UPDATE: Adjust WD bars and porposing all but stopped! I discovered a series of inconsistencies (and misstated promises) in the weight restrictions for the F-150 and have to either 1.) Trade in F-150 (less than 1200 miles) or 2.)Get a lighter TT
I am currently investigating both, but absolutely frustrated that dealer REPEATEDLY told me the truck would pull 10,000# without a problem (but that's another story!) I do know that the 9500# TT is too much trailer for the 2014 F-150 SuperCrew 4x4 Automatic with 3.5 gear
 

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UPDATE: Adjust WD bars and porposing all but stopped! I discovered a series of inconsistencies (and misstated promises) in the weight restrictions for the F-150 and have to either 1.) Trade in F-150 (less than 1200 miles) or 2.)Get a lighter TT
I am currently investigating both, but absolutely frustrated that dealer REPEATEDLY told me the truck would pull 10,000# without a problem (but that's another story!) I do know that the 9500# TT is too much trailer for the 2014 F-150 SuperCrew 4x4 Automatic with 3.5 gear
I can understand the "salesman said" part from both the auto and trailer sales staff. I don't know of any inconsistencies in the Ford towing chart. You match your truck specs to the chart. The chart tells you how much you can pull. You never said if you purchased the max tow option or max payload option. There are a LOT of variables with towing and all of them could lead to going over one of the trucks advertised limits. I would not personally try to pull a 9500# box with mine having similar specs as your truck. Not because I don't think it would do it, but because I want a leisurely vacation.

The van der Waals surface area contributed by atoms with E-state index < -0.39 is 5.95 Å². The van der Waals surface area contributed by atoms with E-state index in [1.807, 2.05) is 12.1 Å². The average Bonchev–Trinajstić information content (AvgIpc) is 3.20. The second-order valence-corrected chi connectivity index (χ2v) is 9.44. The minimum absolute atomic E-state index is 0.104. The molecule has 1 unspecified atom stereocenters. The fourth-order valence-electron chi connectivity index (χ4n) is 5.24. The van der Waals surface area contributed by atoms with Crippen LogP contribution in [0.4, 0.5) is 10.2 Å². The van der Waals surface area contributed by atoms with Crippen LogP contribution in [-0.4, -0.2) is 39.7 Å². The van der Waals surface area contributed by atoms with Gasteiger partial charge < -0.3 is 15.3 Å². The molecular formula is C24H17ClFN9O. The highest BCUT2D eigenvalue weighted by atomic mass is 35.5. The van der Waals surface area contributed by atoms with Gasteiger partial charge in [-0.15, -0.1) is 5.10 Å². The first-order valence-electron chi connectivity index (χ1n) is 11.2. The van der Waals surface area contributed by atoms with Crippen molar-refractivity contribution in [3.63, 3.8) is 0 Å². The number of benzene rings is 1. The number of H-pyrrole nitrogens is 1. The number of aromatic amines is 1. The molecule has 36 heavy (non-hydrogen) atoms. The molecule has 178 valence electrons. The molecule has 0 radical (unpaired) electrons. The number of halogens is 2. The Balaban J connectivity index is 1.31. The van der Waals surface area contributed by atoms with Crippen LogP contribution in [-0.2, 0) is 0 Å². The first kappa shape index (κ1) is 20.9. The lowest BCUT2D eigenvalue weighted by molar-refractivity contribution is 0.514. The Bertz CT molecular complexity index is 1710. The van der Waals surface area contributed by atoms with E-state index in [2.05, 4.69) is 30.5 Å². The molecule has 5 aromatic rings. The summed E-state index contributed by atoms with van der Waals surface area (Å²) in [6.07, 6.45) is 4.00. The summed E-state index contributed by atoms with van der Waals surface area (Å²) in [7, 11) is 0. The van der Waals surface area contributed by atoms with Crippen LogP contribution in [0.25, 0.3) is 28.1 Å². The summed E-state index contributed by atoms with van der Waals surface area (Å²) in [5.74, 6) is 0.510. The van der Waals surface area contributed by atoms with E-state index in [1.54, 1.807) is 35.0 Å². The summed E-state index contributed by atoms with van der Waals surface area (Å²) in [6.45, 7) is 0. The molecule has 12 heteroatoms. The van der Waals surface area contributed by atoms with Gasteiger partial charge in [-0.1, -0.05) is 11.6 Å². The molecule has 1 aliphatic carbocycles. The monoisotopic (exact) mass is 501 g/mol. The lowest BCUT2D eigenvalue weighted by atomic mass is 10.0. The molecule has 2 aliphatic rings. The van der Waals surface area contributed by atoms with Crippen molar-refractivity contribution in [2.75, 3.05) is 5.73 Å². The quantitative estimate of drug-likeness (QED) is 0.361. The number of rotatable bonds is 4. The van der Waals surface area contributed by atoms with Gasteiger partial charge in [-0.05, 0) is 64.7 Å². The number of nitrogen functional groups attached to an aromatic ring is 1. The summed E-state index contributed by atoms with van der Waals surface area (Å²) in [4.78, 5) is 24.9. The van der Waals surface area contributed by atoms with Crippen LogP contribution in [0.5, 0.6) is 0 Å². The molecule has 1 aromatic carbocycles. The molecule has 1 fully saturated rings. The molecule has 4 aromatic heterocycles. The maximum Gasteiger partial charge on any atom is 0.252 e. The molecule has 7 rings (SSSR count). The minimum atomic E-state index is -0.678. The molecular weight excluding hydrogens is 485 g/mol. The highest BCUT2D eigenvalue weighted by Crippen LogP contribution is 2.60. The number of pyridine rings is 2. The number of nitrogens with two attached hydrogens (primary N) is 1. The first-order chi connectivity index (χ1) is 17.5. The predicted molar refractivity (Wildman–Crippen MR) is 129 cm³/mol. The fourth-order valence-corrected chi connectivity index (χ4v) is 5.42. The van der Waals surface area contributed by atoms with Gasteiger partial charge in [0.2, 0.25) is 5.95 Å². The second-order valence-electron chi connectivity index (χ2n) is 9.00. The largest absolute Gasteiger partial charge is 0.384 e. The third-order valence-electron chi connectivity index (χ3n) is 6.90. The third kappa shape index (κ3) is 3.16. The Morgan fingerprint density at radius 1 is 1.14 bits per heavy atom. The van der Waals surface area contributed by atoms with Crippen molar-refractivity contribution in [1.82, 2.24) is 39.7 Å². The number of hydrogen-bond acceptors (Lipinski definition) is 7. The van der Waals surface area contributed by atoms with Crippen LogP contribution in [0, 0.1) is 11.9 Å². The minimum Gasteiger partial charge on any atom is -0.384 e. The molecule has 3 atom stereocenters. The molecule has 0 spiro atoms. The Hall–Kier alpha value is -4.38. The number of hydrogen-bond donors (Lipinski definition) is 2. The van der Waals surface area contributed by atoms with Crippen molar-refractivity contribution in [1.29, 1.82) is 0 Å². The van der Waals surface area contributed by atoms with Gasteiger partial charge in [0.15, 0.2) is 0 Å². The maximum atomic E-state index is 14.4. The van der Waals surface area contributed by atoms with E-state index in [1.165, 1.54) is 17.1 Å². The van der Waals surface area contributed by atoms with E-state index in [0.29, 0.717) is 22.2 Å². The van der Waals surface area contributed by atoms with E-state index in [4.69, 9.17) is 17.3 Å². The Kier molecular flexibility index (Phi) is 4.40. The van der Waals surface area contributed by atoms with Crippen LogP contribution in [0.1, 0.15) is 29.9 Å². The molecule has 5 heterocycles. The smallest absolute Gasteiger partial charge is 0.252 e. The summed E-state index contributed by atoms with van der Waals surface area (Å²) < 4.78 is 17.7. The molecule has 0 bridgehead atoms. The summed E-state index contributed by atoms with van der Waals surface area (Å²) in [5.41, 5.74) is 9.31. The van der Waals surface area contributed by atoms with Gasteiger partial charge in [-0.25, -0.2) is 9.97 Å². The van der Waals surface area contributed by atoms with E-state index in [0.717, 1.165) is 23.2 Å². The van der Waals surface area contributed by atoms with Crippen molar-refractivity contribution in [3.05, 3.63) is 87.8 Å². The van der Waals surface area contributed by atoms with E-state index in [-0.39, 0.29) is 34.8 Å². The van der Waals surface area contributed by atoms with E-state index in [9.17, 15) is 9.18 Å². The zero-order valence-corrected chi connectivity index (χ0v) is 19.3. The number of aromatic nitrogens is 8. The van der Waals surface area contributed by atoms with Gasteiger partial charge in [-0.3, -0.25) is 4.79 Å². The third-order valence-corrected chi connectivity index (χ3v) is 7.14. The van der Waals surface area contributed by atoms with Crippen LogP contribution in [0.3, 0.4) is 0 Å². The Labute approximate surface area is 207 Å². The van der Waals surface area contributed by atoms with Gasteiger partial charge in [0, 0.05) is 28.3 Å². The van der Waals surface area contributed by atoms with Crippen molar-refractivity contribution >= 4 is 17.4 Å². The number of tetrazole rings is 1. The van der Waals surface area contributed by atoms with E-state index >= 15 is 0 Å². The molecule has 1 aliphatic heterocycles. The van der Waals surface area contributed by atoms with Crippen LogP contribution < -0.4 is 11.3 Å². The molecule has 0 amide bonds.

We have all seen the Toy pulling the space shuttle. I am pretty sure that truck isn't rated to pull the weight, but it still works. I am also sure a similarly equipped Eco would pull the same payload. I wouldn't recommend either.
 
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Agree that your tongue weight seems a little low but...

I have experienced what I think that you are describing on certain concrete poured highways. The high spots at the joint between each poured segment starts a bounce and it hits a harmonic and can make you almost feel sick. Then you hit a stretch of asphalt and the rise is smooth as can be.

Only solution to that problem that I know is to slow down. I had some luck getting all of the water out of my fresh holding tank but not a cure. Tried different hitch spring tensions and i have weighed my trailer to verify tongue weight was correct (14%).
Every trip I take to the UP I get this on those Northern Wisconsin poured concrete highways.